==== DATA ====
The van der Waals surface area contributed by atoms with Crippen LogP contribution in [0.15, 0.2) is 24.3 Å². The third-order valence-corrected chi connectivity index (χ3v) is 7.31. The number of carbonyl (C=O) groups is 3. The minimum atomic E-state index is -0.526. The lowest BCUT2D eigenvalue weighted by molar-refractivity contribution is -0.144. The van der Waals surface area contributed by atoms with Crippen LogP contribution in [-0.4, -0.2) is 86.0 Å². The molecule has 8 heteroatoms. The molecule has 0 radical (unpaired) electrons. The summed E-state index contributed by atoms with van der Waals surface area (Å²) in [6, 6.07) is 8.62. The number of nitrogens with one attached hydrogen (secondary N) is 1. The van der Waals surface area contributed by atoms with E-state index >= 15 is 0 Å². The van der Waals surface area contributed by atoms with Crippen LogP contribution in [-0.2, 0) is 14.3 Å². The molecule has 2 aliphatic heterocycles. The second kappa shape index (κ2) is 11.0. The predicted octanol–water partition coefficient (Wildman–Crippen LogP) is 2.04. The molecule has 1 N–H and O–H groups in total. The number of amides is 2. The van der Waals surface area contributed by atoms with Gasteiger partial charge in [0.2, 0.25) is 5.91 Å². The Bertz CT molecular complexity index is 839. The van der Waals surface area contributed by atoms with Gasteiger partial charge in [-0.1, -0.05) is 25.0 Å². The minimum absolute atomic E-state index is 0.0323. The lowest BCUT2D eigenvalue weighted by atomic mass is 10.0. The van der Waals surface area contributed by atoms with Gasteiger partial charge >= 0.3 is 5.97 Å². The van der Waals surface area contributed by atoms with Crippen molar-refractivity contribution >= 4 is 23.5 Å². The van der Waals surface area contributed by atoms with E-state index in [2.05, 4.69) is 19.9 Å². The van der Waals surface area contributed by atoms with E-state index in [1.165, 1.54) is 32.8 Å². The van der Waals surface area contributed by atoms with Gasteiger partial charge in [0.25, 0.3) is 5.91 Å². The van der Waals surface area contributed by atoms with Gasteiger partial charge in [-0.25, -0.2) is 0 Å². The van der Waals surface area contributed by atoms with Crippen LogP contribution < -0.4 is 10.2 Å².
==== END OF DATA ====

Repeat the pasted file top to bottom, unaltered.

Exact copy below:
The van der Waals surface area contributed by atoms with Crippen LogP contribution in [0.15, 0.2) is 24.3 Å². The third-order valence-corrected chi connectivity index (χ3v) is 7.31. The number of carbonyl (C=O) groups is 3. The minimum atomic E-state index is -0.526. The lowest BCUT2D eigenvalue weighted by molar-refractivity contribution is -0.144. The van der Waals surface area contributed by atoms with Crippen LogP contribution in [-0.4, -0.2) is 86.0 Å². The molecule has 8 heteroatoms. The molecule has 0 radical (unpaired) electrons. The summed E-state index contributed by atoms with van der Waals surface area (Å²) in [6, 6.07) is 8.62. The number of nitrogens with one attached hydrogen (secondary N) is 1. The van der Waals surface area contributed by atoms with E-state index >= 15 is 0 Å². The van der Waals surface area contributed by atoms with Crippen LogP contribution in [-0.2, 0) is 14.3 Å². The molecule has 2 aliphatic heterocycles. The second kappa shape index (κ2) is 11.0. The predicted octanol–water partition coefficient (Wildman–Crippen LogP) is 2.04. The molecule has 1 N–H and O–H groups in total. The number of amides is 2. The van der Waals surface area contributed by atoms with Gasteiger partial charge in [0.2, 0.25) is 5.91 Å². The Bertz CT molecular complexity index is 839. The van der Waals surface area contributed by atoms with Gasteiger partial charge in [-0.1, -0.05) is 25.0 Å². The minimum absolute atomic E-state index is 0.0323. The lowest BCUT2D eigenvalue weighted by atomic mass is 10.0. The van der Waals surface area contributed by atoms with Gasteiger partial charge >= 0.3 is 5.97 Å². The van der Waals surface area contributed by atoms with Crippen molar-refractivity contribution >= 4 is 23.5 Å². The van der Waals surface area contributed by atoms with E-state index in [2.05, 4.69) is 19.9 Å². The van der Waals surface area contributed by atoms with E-state index in [1.165, 1.54) is 32.8 Å². The van der Waals surface area contributed by atoms with Gasteiger partial charge in [0.25, 0.3) is 5.91 Å². The van der Waals surface area contributed by atoms with Gasteiger partial charge in [-0.25, -0.2) is 0 Å². The van der Waals surface area contributed by atoms with Crippen LogP contribution < -0.4 is 10.2 Å².